I grew up on the beautiful island of Bermuda having a very happy childhood. As I grew into my teens I felt that my sexuality made me vulnerable in a very conservative and Christian-dominated environment. The opportunity to study and live in the UK provided a place for me to grow as a person, to accept my sexuality and live in a very authentic way.
You’ve written about racism within the LGBT+ community. how are you using your platform to highlight the particular difficulties that people with multiple marginalised identities face?
As a Black gay man, I am acutely aware of the racism that exists in the wider LGBT+ community, as elsewhere in our society. Research by Stonewall indicates that 51% of Black, Asian and Minority Ethnic LGBT+ people have experienced discrimination in LGBT+ communities. This is not shocking, but it shows that racism is a serious problem in LGBT+ communities and needs to be addressed.
At Pride in London, we have taken important steps to address these issues within our own organisation by diversifying our leadership team, introducing new policies and procedures and taking actions that lay the foundation for us to become an anti-racist organisation. Our journey means that there is a culture shift that is intertwined with our core values of Visibility, Unity and Equality. We are also engaging more with our community members, ensuring greater opportunity to help make the community truly representative, and driving our Unity Fund to improve truly diverse activism across the LGBT+ space. Through this, we hope to offer leadership to ensure that Pride in London leads inclusivity and provides a home for every part of the LGBT+ community.
Pride must offer a safe, welcoming, respectful environment: no ifs, no buts. Staying true to our values, without exception, is the best way to enhance our offering to our community, and set an example others will want to follow. We are incredibly fortunate to be celebrating Pride’s 50th anniversary this year: connecting and engaging the world through joy and diversity is a powerful mission.
This year marks 50 years of Pride in the UK. What are your reflections on the achievements of the LGBT+ community over that time?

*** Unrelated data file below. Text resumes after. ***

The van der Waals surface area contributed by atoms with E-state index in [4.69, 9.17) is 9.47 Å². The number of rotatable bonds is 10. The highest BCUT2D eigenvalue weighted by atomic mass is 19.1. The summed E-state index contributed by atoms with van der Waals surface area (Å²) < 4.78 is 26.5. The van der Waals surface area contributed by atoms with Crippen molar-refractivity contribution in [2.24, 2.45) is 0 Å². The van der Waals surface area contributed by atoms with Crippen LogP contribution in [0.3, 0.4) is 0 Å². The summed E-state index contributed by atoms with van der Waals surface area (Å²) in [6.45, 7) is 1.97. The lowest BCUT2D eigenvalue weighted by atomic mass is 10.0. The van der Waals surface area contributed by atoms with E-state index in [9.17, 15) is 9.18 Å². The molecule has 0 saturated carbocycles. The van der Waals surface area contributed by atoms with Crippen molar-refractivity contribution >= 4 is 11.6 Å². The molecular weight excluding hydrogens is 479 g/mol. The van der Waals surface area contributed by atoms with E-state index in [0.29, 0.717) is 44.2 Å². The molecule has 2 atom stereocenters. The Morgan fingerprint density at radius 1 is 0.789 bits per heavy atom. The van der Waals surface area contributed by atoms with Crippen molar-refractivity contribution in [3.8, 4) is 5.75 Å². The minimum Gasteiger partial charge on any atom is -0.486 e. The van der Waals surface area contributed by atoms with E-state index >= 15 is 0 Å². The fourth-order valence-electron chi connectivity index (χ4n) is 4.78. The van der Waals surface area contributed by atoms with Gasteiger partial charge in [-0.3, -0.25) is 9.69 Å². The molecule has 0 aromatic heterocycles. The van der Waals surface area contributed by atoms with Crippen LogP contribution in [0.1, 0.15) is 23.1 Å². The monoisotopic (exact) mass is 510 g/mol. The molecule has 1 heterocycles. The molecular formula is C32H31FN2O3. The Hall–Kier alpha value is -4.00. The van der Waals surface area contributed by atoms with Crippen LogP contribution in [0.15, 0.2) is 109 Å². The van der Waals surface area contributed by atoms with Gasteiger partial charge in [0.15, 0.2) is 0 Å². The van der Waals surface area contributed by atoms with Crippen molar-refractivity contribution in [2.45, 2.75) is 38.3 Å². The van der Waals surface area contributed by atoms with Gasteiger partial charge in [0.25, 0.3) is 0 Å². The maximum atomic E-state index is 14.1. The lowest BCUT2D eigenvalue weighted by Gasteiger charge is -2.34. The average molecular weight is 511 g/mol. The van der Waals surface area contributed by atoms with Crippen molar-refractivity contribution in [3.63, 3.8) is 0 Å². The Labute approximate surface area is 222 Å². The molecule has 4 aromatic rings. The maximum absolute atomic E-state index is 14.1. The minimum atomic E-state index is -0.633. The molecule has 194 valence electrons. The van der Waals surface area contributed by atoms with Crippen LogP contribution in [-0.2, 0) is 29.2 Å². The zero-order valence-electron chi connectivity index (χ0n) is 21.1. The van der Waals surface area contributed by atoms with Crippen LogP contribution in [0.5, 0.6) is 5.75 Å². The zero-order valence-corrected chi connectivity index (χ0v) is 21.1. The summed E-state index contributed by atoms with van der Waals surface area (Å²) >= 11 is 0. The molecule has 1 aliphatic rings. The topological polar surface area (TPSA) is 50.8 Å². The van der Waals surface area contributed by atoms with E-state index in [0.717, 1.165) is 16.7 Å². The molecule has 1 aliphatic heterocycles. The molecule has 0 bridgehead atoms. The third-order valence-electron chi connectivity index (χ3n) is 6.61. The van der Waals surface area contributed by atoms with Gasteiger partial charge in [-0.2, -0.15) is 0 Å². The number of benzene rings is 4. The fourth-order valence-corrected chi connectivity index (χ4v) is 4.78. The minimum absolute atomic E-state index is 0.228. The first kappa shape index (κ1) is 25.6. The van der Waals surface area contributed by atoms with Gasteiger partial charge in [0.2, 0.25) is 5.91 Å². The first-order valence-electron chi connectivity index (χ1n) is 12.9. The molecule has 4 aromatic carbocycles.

We have come a long way since 1972 but there is still a long way to go. Homosexuality had been decriminalised in England before that year, and it took until 2001 for the age of consent to be equal in law to our heterosexual counterparts. But inequalities and homophobia continue to exist.
Pride is always an important annual milestone, but its 50-year anniversary is even more significant this year. We want to mark how far we have come but also show how far we have to go by amplifying the voices of our community who are celebrating our progress, incensed at our continued marginalisation and who are hungry for our rights to be recognised. We hope to achieve this through the amazing efforts of Pride in London’s volunteer-powered LGBT+ force that unites our voices, amplifies our diversity, and protects our rights.
What is Pride in London doing to mark this milestone year?
This year, we have a renewed focus on recognising those who came before us who helped in our ongoing civil struggle for equality. Pride, whilst a celebration, is, and always will be, a protest for our community to be equal to the majority in every way.
In your view, what is the LGBT+ community still fighting for?
Despite significant progress over the past 50 years, we still have some way to go in our fight.
As we cast a view across the globe, being gay is still illegal in over 70 countries, and punishable by death in six and only 30 countries allow same-sex marriage.
Here in the UK, homophobia, biphobia and transphobia is still prevalent. In particular, we see the continued attack and hostile discourse in the media and society that makes it increasingly unsafe for trans people to live their lives. Our key focus is on visibility, unity, and equality for LGBT+ people to live their lives.
We continue to see the rise in LGBT+ Hate Crimes, meaning that LGBT+ people are still at risk of attack for being who they are.
Many children and young people, who either are LGBT+ or perceived to be LGBT+, are continuously being bullied by their peers mainly in the school system; therefore we need to ensure that our education system has LGBT+ inclusion as part of its curriculum.
Mental health, anxiety, depression and loneliness disproportionately affect LGBT+ people, so ensuring that the government provides adequate access to support and service.
In addition, if we look at what Pride in London is campaigning for this year, it’s a telling story of our continued fight.